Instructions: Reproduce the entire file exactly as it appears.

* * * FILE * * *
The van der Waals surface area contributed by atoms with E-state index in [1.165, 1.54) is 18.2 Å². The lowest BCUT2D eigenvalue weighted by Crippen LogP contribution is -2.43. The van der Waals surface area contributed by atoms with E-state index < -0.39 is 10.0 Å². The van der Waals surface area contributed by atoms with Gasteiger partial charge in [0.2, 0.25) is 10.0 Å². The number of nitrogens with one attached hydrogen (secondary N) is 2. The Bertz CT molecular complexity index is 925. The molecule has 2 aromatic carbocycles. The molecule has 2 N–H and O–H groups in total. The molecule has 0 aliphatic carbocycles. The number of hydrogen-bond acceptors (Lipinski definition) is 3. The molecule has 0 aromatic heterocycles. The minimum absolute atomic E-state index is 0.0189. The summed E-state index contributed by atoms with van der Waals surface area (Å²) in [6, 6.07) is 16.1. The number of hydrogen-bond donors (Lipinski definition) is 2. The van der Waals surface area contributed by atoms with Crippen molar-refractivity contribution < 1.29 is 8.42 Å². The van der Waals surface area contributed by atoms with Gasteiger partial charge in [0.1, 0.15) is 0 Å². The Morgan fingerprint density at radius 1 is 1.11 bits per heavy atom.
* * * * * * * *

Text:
The van der Waals surface area contributed by atoms with E-state index in [1.165, 1.54) is 18.2 Å². The lowest BCUT2D eigenvalue weighted by Crippen LogP contribution is -2.43. The van der Waals surface area contributed by atoms with E-state index < -0.39 is 10.0 Å². The van der Waals surface area contributed by atoms with Gasteiger partial charge in [0.2, 0.25) is 10.0 Å². The number of nitrogens with one attached hydrogen (secondary N) is 2. The Bertz CT molecular complexity index is 925. The molecule has 2 aromatic carbocycles. The molecule has 2 N–H and O–H groups in total. The molecule has 0 aliphatic carbocycles. The number of hydrogen-bond acceptors (Lipinski definition) is 3. The molecule has 0 aromatic heterocycles. The minimum absolute atomic E-state index is 0.0189. The summed E-state index contributed by atoms with van der Waals surface area (Å²) in [6, 6.07) is 16.1. The number of hydrogen-bond donors (Lipinski definition) is 2. The van der Waals surface area contributed by atoms with Crippen molar-refractivity contribution < 1.29 is 8.42 Å². The van der Waals surface area contributed by atoms with Gasteiger partial charge in [0.1, 0.15) is 0 Å². The Morgan fingerprint density at radius 1 is 1.11 bits per heavy atom.